Technology

Now Facebook’s a tool for sniffing out real estate leads

Agents can search friends' News Feeds for keywords indicating who's in the market

People love to blab on Facebook, and much of what they share is “content” that can reveal they are looking to buy or sell a home. Until now, there hasn’t been a way to quickly filter for such content.

But that’s changing as Facebook rolls out new search functionality that lets users search News Feed content based on keywords.

Starting Monday, Facebook users should be able to filter their friends’ posts based on phrases like “sell home” or “buy home,” opening up a window that allows them to see who in their network might be open to hiring a real estate agent.

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Sharon Steele, a Westfield, New Jersey-based real estate agent who runs a Facebook group with nearly 12,000 likes, says the new search functionality could be a powerful lead generation tool for real estate agents.

“I find it amazing that we will be able to search through our friends’ posts looking for specific topics that they have talked about (i.e., real estate needs, engagements, pregnancies, job changes), and perhaps position ourselves to be of value to them,” said Steele, a sales associate at Coldwell Banker Residential Brokerage.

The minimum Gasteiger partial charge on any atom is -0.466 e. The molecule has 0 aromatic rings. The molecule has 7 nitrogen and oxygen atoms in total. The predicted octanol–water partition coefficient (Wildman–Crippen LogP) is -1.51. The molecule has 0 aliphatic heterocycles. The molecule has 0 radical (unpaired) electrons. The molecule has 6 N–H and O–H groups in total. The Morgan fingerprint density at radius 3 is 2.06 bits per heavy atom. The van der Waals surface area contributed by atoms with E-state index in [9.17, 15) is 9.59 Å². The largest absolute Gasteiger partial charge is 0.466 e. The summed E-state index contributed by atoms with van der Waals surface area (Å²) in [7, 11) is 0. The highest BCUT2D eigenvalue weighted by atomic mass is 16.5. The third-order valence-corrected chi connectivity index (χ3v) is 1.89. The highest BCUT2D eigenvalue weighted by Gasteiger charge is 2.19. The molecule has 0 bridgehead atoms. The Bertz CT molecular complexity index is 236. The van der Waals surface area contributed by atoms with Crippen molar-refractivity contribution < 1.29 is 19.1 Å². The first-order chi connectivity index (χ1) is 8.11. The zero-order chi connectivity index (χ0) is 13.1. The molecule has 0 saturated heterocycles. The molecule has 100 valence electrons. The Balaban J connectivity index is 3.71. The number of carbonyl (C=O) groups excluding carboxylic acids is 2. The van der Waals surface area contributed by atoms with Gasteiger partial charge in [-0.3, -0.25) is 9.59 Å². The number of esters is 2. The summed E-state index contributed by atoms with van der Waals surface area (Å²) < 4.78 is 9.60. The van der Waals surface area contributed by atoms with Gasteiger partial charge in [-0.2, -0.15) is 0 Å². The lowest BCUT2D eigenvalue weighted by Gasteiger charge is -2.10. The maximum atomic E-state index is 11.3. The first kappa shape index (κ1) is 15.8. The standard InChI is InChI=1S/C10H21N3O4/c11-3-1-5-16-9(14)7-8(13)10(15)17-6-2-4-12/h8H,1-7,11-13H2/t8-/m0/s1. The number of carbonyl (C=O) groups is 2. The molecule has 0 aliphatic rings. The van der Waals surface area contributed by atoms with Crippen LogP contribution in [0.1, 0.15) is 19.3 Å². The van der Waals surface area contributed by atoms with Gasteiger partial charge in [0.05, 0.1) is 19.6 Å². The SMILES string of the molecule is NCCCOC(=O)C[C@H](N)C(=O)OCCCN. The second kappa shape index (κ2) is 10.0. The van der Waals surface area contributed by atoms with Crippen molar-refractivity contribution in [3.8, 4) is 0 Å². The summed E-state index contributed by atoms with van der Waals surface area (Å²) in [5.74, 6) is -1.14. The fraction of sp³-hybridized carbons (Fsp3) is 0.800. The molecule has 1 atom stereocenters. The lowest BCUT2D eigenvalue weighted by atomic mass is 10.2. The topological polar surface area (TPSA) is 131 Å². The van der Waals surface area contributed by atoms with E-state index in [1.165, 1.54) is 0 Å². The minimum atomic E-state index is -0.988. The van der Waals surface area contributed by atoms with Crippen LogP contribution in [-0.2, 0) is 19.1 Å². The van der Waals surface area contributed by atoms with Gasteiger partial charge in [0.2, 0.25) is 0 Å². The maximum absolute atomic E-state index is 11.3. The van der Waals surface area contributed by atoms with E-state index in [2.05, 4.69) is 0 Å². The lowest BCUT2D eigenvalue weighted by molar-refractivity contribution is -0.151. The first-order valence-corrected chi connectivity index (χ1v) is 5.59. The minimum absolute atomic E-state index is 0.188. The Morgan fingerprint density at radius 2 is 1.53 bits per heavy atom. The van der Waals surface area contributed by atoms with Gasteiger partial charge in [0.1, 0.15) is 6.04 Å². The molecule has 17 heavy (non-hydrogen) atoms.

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Facebook users have been able to search for people based on their location, interests, gender and a host of other criteria since Facebook rolled out Graph Search in early 2013.

Graph Search helped real estate agents make themselves more discoverable to users. Some agents may have even used the search tool to pinpoint friends who might be likely to buy or sell based on their demographic characteristics or interests (e.g., the search query “my friends who are divorced”).

But by making their friends’ posts searchable, Facebook has made sniffing out leads much easier for real estate agents.

In addition to allowing agents to hunt down buyers and sellers on Facebook, the update to its search tool also may make it easier for agents to reel in potential clients.

Steele notes that the changes could allow consumers to more easily find posts that published on her community information Facebook group.

Many marketers currently stuff posts that appear on websites with keywords in order to increase the likelihood that they’ll appear high in search engine results. It seems likely that the updates Facebook has made to its search tool might now lead marketers to weave more keywords into Facebook posts.

“If they can search the hundreds of posts I have made over the years and come up with just the information they are looking for about a local business or event, I would think that would be a huge benefit,” Steele said.

TechCrunch’s Josh Constine thinks Facebook’s new search functionality represents a challenge to “Google for finding answers and Twitter for checking real-time chatter.”